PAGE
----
So on one side of the coin, Tottenham where set-up tactically very well to exploit West Browm, but on the other side of the coin their playing style and principles on the field helped lead to success as well. Two of these principles that I noticed were: 1.) to quickly try and play within the West Brom defensive block (and not just in front of it) and 2.) to "counter press" high-up the field after losing the ball having tried to penetrate the block. In the first principle, Tottenham displayed a good balance of patience vs. penetration. They were always probing, looking to play forward, and turning on the ball in order to find passes that could be played past the midfield line and into the block. However, when a forward pass was not on, Wanyama, Dembele, Vertonghen, and Alderweireld were patient and did not force a pass where the receiver would be put in a highly-pressurized position upon receiving it. The 14th minute through the 15th minute was a tremendous example of how patience is necessary but still always have the clear intention to try to bypass defending midfielders. Also, the counter pressing from Tottenham was unbelievable. Because they had numbers already positioned high-up the field in the attack, they were in great positions to win the back immediately after a tackle or interception in West Brom's defensive third. The combination of this tactic paired with the young, hungry mindset that Pochettino has drilled into his players has been incredibly effective. Pochettino deserves a lot of credit for how he has gotten these novice, young players to have an incredible work-rate, hunger for wanting the ball back immediately, and to have confidence to be on the ball amongst many deep, congested defenders.

2nd Half

Going into the second half, my suggestion for Pulis would have been to be more aggressive and more proactive defensively. Yes, this might make the team more vulnerable but it was clear that Tottenham could still create vulnerable opportunities even when West Brown had relatively compact shape in the important space in front of their box. Defensively, I thought as soon as the half ended that a 4-1-4-1 might be a solution, where you substitute a defender for another attacking CM or withdrawn forward. This way you can go 2 vs. 2 with their controlling DCM's and try to limit their ability to have time and passing ability into the desired half spaces for Alli and Eriksen. This also requires shifting the whole defensive unit up the field further so that when the midfielders go to pressure Tottenham's DCMs there isn't now a massive gap (larger half-space) between them and the backline. Pulis instead went with a 4-4-2 and actually for the first ten minutes seemed to give Tottenham more difficulty in possession. They engaged Tottenham now in Totenham's half of the field and this always makes things easier offensively because winning the ball in midfield is easier to go to goal from versus winning the ball in a deep, defensive block in which you have to go the whole field. However this success from West Brom only lasted a short time because again Tottenham successfully set themselves up to able find forward passing options into and through the block and when they lost the ball they counter-pressed extremely well.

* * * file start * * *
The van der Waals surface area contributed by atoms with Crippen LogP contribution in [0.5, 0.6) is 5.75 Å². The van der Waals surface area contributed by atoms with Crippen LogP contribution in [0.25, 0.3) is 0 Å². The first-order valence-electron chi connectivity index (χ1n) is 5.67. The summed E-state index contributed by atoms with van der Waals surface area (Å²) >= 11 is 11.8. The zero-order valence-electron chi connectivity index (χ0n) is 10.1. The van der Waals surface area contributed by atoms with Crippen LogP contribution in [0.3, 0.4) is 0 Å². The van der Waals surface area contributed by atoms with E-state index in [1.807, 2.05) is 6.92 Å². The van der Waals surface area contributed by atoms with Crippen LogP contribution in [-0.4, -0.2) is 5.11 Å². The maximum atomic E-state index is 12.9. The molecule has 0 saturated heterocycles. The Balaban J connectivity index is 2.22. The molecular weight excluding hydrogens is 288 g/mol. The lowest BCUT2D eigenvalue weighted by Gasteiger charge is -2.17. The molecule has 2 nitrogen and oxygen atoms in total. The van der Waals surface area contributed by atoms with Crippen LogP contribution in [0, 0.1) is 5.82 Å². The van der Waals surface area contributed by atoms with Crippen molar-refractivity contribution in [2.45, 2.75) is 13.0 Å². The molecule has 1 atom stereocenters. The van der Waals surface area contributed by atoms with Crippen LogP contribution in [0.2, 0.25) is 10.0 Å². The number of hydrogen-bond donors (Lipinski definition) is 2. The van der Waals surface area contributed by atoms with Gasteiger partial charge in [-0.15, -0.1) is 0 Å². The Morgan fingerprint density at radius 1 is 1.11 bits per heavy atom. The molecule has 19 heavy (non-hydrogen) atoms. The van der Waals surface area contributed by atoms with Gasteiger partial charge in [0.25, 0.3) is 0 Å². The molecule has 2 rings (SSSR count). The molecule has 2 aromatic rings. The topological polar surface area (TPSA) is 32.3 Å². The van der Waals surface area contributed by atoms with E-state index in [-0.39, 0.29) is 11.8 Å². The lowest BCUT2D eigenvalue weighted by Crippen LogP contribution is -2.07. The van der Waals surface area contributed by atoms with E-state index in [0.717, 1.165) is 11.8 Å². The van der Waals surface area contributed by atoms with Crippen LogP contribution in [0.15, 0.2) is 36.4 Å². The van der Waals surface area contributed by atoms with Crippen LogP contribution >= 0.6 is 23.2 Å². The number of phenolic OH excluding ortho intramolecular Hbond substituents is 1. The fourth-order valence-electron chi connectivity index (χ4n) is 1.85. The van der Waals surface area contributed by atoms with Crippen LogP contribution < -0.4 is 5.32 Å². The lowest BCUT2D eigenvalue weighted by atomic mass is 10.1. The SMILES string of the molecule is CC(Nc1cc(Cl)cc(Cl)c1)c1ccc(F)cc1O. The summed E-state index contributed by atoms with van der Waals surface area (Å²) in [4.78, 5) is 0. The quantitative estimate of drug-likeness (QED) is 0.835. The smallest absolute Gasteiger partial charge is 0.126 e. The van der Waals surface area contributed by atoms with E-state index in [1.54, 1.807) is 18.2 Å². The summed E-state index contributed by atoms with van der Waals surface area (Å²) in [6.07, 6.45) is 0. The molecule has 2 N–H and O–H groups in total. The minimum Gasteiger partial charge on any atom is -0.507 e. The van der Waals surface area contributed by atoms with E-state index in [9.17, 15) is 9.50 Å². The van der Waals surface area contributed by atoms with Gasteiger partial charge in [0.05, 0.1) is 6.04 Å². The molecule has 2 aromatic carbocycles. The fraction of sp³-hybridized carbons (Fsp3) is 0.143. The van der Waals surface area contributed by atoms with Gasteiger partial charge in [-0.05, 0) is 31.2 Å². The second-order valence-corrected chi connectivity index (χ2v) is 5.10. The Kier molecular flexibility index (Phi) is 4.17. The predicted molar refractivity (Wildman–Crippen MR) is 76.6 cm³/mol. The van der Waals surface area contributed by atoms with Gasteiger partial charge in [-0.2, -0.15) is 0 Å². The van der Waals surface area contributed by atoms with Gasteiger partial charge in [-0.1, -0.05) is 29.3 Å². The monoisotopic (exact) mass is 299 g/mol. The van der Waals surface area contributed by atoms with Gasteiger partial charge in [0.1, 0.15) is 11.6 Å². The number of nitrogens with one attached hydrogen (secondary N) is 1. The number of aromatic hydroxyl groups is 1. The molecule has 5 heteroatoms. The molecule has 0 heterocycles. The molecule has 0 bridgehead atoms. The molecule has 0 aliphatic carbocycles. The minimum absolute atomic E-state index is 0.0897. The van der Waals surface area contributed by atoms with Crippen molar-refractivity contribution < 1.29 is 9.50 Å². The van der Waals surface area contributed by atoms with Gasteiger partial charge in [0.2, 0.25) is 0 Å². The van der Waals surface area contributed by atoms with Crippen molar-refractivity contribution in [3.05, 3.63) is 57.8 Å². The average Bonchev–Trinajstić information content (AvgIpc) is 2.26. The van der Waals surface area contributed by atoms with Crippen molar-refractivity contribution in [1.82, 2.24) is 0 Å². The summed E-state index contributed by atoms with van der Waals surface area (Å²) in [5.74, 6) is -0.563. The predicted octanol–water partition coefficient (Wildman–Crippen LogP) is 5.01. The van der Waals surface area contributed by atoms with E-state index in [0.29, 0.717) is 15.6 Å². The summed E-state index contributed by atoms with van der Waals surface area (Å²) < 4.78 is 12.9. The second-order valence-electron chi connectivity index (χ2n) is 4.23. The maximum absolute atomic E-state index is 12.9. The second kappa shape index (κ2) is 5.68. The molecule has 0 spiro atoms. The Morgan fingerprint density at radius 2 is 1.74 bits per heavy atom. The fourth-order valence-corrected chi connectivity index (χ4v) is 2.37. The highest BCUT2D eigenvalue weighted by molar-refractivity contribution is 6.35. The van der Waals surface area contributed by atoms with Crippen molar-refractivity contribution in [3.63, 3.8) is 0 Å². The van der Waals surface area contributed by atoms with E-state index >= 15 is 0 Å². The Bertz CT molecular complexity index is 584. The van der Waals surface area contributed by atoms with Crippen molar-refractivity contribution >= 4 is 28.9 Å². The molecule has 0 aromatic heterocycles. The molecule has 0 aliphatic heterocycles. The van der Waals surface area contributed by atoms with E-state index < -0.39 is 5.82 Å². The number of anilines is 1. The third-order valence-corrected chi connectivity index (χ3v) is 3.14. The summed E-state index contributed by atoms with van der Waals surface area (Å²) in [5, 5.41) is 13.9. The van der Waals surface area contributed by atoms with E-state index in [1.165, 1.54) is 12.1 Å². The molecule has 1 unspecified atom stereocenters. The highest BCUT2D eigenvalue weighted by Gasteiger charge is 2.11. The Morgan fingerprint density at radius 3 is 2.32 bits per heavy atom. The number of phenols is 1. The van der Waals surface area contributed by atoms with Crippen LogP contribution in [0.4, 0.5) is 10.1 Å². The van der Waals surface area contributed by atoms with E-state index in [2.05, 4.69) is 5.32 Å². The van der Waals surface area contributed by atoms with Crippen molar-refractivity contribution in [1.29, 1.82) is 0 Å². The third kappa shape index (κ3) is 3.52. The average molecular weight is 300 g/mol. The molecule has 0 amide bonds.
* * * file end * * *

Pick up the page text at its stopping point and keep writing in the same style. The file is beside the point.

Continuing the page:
In the end, 4-0 is probably the right result and in the last 15 minutes of the game Kane and Alli might have been the most confident of their young careers so far. The last goal was the fault of Olsson giving Alli way too much room and respect to scoop the ball over him, but at that point it was more or less irrelevant.

I am very excited to see how Tottenham do in this second half of the season. One "advantage" they have over Arsenal and Manchester City is no Champions League fixtures. With just one game a week to focus on, with momentum building, and with Pochettino continuing to get a game approach correct, this looks like one dangerous title challenging team!


I am a youth and college soccer coach who is passionate about making coaching my career and helping assist players in their development. I am always trying to learn from the game and always willing to share with others the insights I have made from the game. If you have coaching tips or materials you would like to share, just contact me.